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Business unusual: Why Kink Cakes is the ‘bad boy’ of local baking industry

Former medical students take the naughty road to penetrate the cake industry.
By Jesse Edep |

 

In 1990, Tom Carlos and Mary Anne Cuenca gave birth to Kink Cakes. Nearly two decades later, their business, touted as the bad boy of the Philippine baking industry, continues to draw the patronage of naughty adults who want to give presents that can draw a snicker or guffaw from those receiving them.


Kink Cakes offers variously flavored cakes with handcrafted designs ranging from sexy girls in bikinis to couples in compromising positions. It is a business that began from a more basic but earnest desire: the mutual “I-want-to-be-my-own-boss” longing of Carlos and Cuenca, who at the time were both pursuing postgraduate degrees in medicine at the University of the East in Manila.

The pair decided to discontinue their medical studies to go into the decidedly offbeat business of making sexy-themed cakes—a decision that drew the vehement objections of their parents. But the two pressed on, with Carlos taking charge of the financial side and Cuenca, the baking aspect.

 


Taking the road less traveled
Carlos recalls that he had a gut feel that his unique vision would work. His reason: “If we were going to just offer merchandise similar to those of the bigger bakeshops, we might as well not go into the business because they can easily drown us with their bigger capital.”

To get started, the partners put up only P200,000 in initial capital because they simply took over a small bakeshop in Quezon City with an available chiller. Carlos says the funds came from his savings and from loans he had obtained from his parents and some friends.

During the first few months of Kink Cakes, the partners were always on the lookout for provocative ideas to draw crowds into their store. Among their early ideas was to draw bits and pieces of the human anatomy on their cakes. Later on, they learned how to mold and shape them as part of the cakes themselves.

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Major challenges

To their dismay, however, their bakers often encountered mishaps in making the cakes during the first few months, like the “boobs” of the cake falling off. As Carlos recalls, “We were lucky that since we were the only one in the market making kinky cakes, our customers were extremely tolerant of some of the unfortunate outcomes of our cakes.”

Eventually, though, Kink Cakes was able to develop more stable types of icing, glazing, or sugar coatings for their cakes. Carlos explains: “In the past, the three-dimensional formed cakes would crumble when transported for longer than 30 minutes. We have since developed structural support for our cakes that enable them to withstand long hours of traffic.”

During the second year of Kink Cakes, however, the massive power outages that plagued the country almost killed the business. Carlos recalls: “People became extremely hesitant to buy cakes because they didn’t know where to put them and how to prevent the forms of the cakes from melting. Rather than give up, though, we bought delivery vans, generators, and various other equipment to keep ourselves in business.”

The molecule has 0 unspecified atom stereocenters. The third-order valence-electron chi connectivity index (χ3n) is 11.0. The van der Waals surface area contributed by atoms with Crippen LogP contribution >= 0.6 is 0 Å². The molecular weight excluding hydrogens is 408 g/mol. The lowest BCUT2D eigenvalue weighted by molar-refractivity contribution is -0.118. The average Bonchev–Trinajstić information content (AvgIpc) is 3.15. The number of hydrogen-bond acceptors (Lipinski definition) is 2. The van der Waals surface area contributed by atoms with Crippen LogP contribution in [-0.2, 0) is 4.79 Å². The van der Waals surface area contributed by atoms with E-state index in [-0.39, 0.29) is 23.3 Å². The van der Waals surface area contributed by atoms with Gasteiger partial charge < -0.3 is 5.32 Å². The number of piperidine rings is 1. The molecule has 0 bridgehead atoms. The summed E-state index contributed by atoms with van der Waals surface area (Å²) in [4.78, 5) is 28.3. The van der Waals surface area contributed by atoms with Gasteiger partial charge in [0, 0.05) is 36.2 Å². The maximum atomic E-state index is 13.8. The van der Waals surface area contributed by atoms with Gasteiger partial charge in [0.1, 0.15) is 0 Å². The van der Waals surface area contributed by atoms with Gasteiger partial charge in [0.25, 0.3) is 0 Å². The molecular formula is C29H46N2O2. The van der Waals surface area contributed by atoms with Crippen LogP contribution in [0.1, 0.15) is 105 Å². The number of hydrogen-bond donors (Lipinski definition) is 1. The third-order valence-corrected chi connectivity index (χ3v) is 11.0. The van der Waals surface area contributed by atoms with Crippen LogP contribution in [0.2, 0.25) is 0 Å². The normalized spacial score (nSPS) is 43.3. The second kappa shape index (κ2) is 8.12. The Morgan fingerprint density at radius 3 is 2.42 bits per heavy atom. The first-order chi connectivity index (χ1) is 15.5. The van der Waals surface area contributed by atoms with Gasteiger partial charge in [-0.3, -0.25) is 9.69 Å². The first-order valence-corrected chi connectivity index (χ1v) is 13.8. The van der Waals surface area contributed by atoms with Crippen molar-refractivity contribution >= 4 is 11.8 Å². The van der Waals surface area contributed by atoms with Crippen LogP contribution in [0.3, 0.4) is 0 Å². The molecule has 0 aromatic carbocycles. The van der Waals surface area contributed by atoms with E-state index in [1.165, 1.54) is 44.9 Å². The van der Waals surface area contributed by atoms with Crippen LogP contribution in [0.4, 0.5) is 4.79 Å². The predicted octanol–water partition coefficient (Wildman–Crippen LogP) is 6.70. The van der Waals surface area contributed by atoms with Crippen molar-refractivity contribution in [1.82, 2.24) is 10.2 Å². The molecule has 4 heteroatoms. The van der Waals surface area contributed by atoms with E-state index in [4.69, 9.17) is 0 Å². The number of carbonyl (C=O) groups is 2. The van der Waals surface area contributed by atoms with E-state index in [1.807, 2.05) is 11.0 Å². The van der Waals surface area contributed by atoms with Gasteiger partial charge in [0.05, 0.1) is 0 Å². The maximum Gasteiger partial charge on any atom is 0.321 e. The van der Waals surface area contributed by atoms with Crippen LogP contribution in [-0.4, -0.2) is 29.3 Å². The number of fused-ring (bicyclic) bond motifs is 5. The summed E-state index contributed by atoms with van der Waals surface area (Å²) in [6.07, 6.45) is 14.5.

The perseverance of the partners paid off. By its fifth year, Kink Cakes had started to make good money and the partners were able to recover their initial investment in the business. This happened, Carlos recalls, when the media noticed his bakeshop and gave it unexpected public exposure. The result was a deluge of customers. “We were so unprepared for it that we started having a backlog of orders,” Carlos says.

 


Indulging in success
The Kink Cakes business is now worth several million pesos and employs a total of 40 people. Aside from its main store and commissary on Timog Avenue in Quezon City, the company has established outlets for its cakes in the cities of Parañaque, Manila, San Juan, and Makati. It prices its cakes from P800 to P30,000 depending on size and the complexity of the design requested by the customer.

Kink Cakes currently carries over a thousand cake designs in its product catalog, and the company staff is always on the alert for more adult-oriented themes and figures to add to it. “We always try to tailor-fit our cakes to the demands of the customers,” Carlos says. “For instance, if the customer requires a particularly difficult cake design, we make it a rule to try to execute it the best way we can just so we can please the customer.”

Carlos says that Kink Cakes plans to put up more branches within Metro Manila in the long term. It has also started creating cakes that are not actually naughty, but are especially and creatively designed to please its customers. 

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Extra: The Eureka! moment
Tom Carlos of Kink Cakes says that he and his partner Mary Ann Cuenca envisioned making anatomically correct cakes simply to create a niche in the adult market. “Such an idea was never done before,” he says. “We were just thinking out of the box. And we really didn’t know if people were going to find the idea as humorous as we saw it or see it as something obscene instead.”

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